Retailer groups have given a cautious welcome to the government’s pledge to cut red tape.
The Association of Convenience Stores and the British Retail Consortium backed the launch this week of the Red Tape Challenge website, which gives businesses and members of the public a forum to highlight badly designed regulations they believe create an unnecessary burden.
The campaign, unveiled by the Prime Minister and business secretary Vince Cable, began with a focus on the retail sector. Every few weeks a new set of regulations, organised around different themes, will be open for comment. Once the theme is closed to the public, ministers will have three months to explain why a regulation is still required or it will be scrapped.
A BRC spokeswoman described the website as a “good start” but pointed out that changes to regulations must be significant enough to genuinely ease the burden on retailers.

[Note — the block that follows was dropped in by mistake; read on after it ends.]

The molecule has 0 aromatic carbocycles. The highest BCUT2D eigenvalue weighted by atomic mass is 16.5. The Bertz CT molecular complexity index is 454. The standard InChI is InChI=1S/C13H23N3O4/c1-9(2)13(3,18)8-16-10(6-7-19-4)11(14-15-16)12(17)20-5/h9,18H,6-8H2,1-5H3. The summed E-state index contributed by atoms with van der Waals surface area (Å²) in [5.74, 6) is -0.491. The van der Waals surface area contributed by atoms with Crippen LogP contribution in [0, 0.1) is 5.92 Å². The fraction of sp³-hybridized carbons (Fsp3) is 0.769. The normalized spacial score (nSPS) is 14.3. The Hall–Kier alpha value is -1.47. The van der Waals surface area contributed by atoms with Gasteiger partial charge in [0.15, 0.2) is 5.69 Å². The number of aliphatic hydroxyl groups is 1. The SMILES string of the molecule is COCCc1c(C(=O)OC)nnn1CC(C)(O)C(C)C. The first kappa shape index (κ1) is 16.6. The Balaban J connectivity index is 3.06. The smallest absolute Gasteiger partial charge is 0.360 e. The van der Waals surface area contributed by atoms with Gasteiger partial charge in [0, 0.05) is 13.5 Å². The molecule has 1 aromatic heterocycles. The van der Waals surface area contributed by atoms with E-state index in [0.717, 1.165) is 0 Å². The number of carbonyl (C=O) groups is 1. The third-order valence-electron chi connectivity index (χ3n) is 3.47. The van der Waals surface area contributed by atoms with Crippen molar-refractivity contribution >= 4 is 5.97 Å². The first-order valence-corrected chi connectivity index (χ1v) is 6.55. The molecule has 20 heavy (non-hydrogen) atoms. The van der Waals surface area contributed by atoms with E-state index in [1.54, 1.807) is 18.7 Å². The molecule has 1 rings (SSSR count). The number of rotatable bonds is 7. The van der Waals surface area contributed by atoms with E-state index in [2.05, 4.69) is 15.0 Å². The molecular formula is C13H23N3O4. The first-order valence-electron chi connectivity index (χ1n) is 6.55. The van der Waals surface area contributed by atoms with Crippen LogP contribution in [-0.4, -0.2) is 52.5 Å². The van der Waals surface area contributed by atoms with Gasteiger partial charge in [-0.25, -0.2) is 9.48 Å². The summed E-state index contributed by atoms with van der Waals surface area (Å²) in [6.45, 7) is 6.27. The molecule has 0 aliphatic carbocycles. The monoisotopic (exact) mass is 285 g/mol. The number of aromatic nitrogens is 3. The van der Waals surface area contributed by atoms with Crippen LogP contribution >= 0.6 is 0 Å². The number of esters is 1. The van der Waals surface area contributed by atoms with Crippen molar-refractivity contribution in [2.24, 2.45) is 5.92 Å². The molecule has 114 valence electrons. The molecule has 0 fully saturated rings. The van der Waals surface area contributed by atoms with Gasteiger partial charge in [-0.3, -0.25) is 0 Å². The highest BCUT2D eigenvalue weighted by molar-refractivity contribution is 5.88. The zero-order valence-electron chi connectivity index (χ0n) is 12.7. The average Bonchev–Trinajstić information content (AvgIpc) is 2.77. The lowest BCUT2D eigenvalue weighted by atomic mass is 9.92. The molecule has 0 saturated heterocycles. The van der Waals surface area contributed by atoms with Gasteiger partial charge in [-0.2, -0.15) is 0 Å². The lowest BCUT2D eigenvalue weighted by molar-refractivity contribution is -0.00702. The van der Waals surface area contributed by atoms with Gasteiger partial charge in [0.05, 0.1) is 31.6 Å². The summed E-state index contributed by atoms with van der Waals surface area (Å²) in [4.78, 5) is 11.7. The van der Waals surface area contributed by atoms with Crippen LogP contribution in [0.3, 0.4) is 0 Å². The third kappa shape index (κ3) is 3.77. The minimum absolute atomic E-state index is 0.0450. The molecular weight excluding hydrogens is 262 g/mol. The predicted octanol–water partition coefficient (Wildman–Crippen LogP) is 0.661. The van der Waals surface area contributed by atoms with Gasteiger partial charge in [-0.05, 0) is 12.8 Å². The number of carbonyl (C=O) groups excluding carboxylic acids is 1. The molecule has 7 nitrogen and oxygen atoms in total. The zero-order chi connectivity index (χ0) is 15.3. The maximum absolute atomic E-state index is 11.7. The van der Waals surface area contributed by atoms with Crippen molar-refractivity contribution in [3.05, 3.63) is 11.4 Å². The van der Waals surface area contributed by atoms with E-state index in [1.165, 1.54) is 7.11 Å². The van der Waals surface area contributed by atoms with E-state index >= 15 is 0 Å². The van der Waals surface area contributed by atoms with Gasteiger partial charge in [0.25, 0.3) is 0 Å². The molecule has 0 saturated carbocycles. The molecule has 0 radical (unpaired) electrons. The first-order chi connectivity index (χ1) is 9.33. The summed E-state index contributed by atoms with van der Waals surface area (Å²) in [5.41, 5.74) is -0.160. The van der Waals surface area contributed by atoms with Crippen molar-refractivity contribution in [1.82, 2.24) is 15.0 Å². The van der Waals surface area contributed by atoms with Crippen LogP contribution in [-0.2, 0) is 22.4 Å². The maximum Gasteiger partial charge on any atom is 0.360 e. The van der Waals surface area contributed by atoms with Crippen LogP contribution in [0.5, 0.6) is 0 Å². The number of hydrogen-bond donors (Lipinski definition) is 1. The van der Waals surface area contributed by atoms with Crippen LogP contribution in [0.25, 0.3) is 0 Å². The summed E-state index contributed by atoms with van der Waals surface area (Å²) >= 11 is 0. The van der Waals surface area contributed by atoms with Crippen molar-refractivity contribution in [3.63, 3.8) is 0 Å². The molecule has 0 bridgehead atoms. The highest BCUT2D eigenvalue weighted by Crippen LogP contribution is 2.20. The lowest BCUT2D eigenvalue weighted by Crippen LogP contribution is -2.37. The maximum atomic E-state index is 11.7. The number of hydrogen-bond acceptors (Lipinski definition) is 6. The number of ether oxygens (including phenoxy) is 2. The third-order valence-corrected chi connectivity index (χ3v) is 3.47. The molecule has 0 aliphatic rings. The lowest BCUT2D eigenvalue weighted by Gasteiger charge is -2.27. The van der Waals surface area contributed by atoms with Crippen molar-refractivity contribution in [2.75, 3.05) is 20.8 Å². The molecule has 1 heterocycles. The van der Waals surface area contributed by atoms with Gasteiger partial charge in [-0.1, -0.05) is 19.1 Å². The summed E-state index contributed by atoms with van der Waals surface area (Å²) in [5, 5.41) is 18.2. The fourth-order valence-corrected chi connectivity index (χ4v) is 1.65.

“There are a lot of very small, very detailed pieces of regulation, which will only apply to a tiny number of companies on very few occasions,” she said.
“While it is good that minor rules are cleared up, we want to see significant changes, which will have an impact across a wider range for a larger number of companies.”
ACS chief executive James Lowman (pictured) said independent retailers were hit particularly hard by complying with bad regulation.
“By bringing out for open scrutiny all regulations affecting retailers, the government and retailers themselves can identify the ones that bring bureaucracy and costs without delivering their objectives,” he said. “The ACS will play an active role in advising what regulations need to go in order to get the balance right.”
The Licensing Act 2003, which prevents people under the age of 16 buying liqueur chocolates, is among the regulations open for debate.
Visit the Red Tape Challange website here.
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